C. metallidurans takes in the gold chloride and processes it to pure 24 karat gold, and then deposits it in a thin layer as part of the community of proteins and insoluble products that the bacteria builds around its colony. These organized layer of proteins, lipids and carbohydrates are called biofilms, and are being recognized as very important in bacteria ecology and pathology. In the case of C. metallidurans, the biofilm is intrinsically valuable to Wall Street.

Other organisms accumulate gold as well – bacteria, fungi, algae, fish, etc., but as does everything else in biology, it starts with the bacteria. It turns out that some bacteria excrete high levels of acidic amino acids – aspartate and glutamate (ate means acid). Yes, amino acids that are used to build proteins are organic acids, hence the name.

To dissolve gold out of powdered and broken rock,
many mines like this one in Brazil spray the ore with
sodium cyanide in water. They collect the runoff and
precipitate out the purer gold. I guess they don’t worry
about all the living things contaminated with the
cyanide.
The bacterium Chromobacterium violaceum actually makes and excretes cyanide. Cyanide binds stably to gold and silver, so it is used in gold mining to bind and concentrate very fine gold particles in rocks. Then the gold can be collected and precipitated. These examples show that if gold is in the immediate environment of these various organisms, it can be dissolved by the organic molecules and taken up by the bacteria when they feed.

Once gold is consumed and stored by the bacteria, it enters the food chain; millions of organisms feed on bacteria, and millions of organisms feed on the feeders, and so on. Eventually, we end up eating a little gold as well. This is similar to how fish that ingest food and swim in water contaminated by mercury runoff can end up increasing the human levels of mercury – the difference is that mercury is much more toxic than gold.

The accumulation of gold in sedentary organisms may provide someone with a gold rush. A 2010 study showed that the saprobic fungi (those that feed on decaying material) around an existing gold mine contain much higher levels of gold than ectomycorrhizal fungi (those that are parasitic) in the same area.  The accumulation of gold in soil bacteria and fungi may be able to provide scientifically astute miner with clues as to where they should dig the next mine!

The blue toadstool  (Entoloma hochstetteri) is an
example of a saprobic fungus. It gains all the
nutrients it needs from the soil and from decaying
organic material. Therefore, it picks up and
accumulates other things in the soil – like gold maybe.

 Bacteria may prove even more important to miners. December 2012 evidence indicates bacteria that dissolve and ingest gold in the rocks and soil purify it to some degree. When they form biofilms, the gold becomes insoluble again, and nuggets or flakes are formed. Veins of gold may be due to bacterial byproducts and corpses flowing into cracks in the rocks. Makes you look at your gold ring differently, doesn’t it.

We might be able to thank gold-loving bacteria for more than our jewelry – gold is finding its way into medical treatments and tests these days.  Because gold was rare, pure, inert, and costly, early physicians thought it just had to be good for you. Many remedies had gold incorporated into them, including a popular cure for alcoholism called the Keely cure.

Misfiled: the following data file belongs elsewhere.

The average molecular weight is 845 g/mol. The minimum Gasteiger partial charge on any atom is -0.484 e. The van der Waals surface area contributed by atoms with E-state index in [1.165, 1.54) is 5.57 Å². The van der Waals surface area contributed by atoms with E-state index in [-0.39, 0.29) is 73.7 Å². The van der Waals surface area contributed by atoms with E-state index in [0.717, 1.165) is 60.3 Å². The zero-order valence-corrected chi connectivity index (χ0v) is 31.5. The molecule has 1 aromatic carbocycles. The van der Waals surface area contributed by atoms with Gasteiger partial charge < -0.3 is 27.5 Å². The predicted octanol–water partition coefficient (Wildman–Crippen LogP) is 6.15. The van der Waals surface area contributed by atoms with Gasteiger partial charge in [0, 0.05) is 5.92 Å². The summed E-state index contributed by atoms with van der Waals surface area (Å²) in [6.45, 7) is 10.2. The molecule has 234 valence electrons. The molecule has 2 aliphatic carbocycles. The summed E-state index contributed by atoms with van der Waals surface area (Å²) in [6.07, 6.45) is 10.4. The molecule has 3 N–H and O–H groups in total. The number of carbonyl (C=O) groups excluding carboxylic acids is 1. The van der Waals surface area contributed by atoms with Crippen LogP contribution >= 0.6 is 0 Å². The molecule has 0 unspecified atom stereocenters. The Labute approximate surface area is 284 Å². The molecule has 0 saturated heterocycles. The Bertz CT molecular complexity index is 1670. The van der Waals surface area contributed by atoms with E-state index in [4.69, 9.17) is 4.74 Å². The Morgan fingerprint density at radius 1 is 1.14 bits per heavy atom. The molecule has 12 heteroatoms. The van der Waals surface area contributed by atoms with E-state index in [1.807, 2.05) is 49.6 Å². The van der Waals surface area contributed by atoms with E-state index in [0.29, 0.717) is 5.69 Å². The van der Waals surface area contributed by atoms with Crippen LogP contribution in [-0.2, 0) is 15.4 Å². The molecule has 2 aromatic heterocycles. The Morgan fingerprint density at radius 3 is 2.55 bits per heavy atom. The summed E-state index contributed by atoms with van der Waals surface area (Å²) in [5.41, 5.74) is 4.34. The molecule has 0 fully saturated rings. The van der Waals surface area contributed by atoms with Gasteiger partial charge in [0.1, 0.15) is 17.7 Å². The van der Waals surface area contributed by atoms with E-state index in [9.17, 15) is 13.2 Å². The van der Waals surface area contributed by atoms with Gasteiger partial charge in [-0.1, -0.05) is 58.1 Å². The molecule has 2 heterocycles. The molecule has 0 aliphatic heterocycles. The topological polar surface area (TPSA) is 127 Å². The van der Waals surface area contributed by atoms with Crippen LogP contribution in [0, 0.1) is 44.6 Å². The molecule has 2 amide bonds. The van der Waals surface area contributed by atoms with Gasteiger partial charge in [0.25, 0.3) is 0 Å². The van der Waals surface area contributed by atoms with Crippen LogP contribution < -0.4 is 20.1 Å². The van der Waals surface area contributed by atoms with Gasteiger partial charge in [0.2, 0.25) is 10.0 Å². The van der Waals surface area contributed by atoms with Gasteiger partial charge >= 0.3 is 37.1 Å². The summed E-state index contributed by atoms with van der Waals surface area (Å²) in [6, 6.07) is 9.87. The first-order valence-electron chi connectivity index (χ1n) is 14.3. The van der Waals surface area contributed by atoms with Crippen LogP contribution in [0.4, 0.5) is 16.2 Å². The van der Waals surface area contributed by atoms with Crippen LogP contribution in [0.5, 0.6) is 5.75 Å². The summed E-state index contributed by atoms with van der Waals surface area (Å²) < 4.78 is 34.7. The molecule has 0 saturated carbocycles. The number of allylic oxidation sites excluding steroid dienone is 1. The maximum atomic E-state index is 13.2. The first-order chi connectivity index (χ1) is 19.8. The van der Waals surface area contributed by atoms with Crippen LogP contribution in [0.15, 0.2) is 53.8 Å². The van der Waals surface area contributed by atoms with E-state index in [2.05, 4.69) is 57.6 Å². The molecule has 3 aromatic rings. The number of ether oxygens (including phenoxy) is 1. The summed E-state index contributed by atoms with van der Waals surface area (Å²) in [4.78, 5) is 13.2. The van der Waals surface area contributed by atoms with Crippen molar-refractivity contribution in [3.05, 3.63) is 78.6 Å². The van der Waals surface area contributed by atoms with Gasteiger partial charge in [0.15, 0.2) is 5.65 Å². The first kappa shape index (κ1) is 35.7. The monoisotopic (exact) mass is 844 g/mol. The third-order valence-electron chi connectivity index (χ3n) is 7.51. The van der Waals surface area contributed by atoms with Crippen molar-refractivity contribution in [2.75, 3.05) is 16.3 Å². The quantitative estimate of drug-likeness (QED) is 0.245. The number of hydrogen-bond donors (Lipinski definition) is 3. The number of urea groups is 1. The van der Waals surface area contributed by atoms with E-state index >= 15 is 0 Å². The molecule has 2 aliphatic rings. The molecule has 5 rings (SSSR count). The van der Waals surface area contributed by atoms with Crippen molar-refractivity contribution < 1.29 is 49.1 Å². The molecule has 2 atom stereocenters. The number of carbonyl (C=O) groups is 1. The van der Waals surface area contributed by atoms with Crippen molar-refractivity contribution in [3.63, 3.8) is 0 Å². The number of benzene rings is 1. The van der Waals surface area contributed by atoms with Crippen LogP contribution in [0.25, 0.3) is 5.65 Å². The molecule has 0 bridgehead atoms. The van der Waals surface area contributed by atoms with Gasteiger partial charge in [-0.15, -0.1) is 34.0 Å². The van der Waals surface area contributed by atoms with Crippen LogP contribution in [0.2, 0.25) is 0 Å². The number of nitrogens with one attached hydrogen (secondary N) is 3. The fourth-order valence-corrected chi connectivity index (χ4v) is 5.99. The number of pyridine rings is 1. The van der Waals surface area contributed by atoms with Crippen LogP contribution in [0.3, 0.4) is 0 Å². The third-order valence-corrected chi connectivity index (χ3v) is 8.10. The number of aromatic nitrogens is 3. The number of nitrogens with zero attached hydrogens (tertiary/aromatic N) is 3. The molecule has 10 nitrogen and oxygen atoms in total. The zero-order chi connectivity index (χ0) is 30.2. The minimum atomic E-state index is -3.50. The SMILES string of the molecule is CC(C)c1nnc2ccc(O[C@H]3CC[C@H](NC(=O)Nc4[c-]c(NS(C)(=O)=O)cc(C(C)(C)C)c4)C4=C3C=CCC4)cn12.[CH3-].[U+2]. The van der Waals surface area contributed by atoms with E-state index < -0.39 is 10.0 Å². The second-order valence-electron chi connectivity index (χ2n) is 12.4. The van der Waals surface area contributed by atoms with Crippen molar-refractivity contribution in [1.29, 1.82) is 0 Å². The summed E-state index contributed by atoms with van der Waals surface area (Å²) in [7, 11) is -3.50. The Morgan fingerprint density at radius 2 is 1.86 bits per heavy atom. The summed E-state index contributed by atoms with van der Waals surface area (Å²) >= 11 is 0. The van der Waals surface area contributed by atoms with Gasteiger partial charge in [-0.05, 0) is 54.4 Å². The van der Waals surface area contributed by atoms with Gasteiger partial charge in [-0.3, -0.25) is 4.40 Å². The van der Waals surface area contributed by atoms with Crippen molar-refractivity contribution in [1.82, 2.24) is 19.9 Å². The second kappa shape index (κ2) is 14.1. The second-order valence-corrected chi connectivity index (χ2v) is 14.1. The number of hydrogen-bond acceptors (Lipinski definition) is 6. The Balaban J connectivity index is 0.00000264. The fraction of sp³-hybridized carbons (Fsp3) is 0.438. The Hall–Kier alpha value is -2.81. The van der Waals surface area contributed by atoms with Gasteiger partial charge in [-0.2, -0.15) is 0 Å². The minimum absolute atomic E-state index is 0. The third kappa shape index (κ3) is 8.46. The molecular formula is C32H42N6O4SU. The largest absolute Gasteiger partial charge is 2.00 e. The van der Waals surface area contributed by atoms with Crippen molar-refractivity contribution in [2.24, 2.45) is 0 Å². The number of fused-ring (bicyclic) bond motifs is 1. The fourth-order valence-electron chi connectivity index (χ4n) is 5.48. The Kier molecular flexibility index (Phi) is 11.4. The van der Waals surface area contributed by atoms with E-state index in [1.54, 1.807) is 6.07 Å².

The cure was so widely accepted (and patented by Dr. Keely) that even Theodore Roosevelt himself sent his brother, Elliott, to Dr Keely’s clinic in Dwight, IL to be cured of his addiction. It didn’t work, Elliott drank to the point of depression, and died from injuries that resulted from his jumping from a window.

More recent uses of gold include as an anti-inflammatory agent rheumatoid arthritis, including a compound called aurothiomalate. Just how this works remains a mystery, but a 2010 study in chondrocytes (the cells that make cartilage and are present in joints) showed that this drug down-regulates a signaling enzyme (MAP kinase phosphatase 1) that is important for expression of several inflammatory proteins, including cyclooxygenase, p38 MAP kinase, matrix metalloproteinase-3 and interleukin-6.

The aquatic or semi-aquatic plant Bacopa caroliniania can
be loaded with gold nanoparticles and made to give off
light.  Depending on the energy of the UV light shone on
it, it can glow from green to gold to red. Someday, maybe
our tree lined streets will have natural streetlights.
Gold is finding a home as a treatment in other conditions as well including in cancer, viral infections, and parasitic diseases. But gold is being used most often as a carrier. Because gold is practically inert, nanoparticles of gold can be used to carry drugs to specific targets or to be used as imaging agents to illuminate very small structures.

Most spectacularly, gold may help light a dark world. Plants can now be grown with gold nanoparticles that are small enough to be taken up into the leaf cells. When exposed to UV light, the gold releases energy at a wavelength that stimulates chlorophyll to bioluminesce. The plants actually give off light like natural street lights.

That’s a lot of biology for a hunk of metal used for wedding rings and retirement watches – a way cool gift for any biologist. Next week, the biology of frankincense.

  Nieminen, R., Korhonen, R., Moilanen, T., Clark, A., & Moilanen, E. (2010). Aurothiomalate inhibits cyclooxygenase 2, matrix metalloproteinase 3, and interleukin-6 expression in chondrocytes by increasing MAPK phosphatase 1 expression and decreasing p38 phosphorylation: MAPK phosphatase 1 as a novel target for antirheumatic drugs Arthritis & Rheumatism, 62 (6), 1650-1659 DOI: 10.1002/art.27409

 Levchenko, L., Sadkov, A., Lariontseva, N., Koldasheva, E., Shilova, A., & Shilov, A. (2002). Gold helps bacteria to oxidize methane Journal of Inorganic Biochemistry, 88 (3-4), 251-253 DOI: 10.1016/S0162-0134(01)00385-3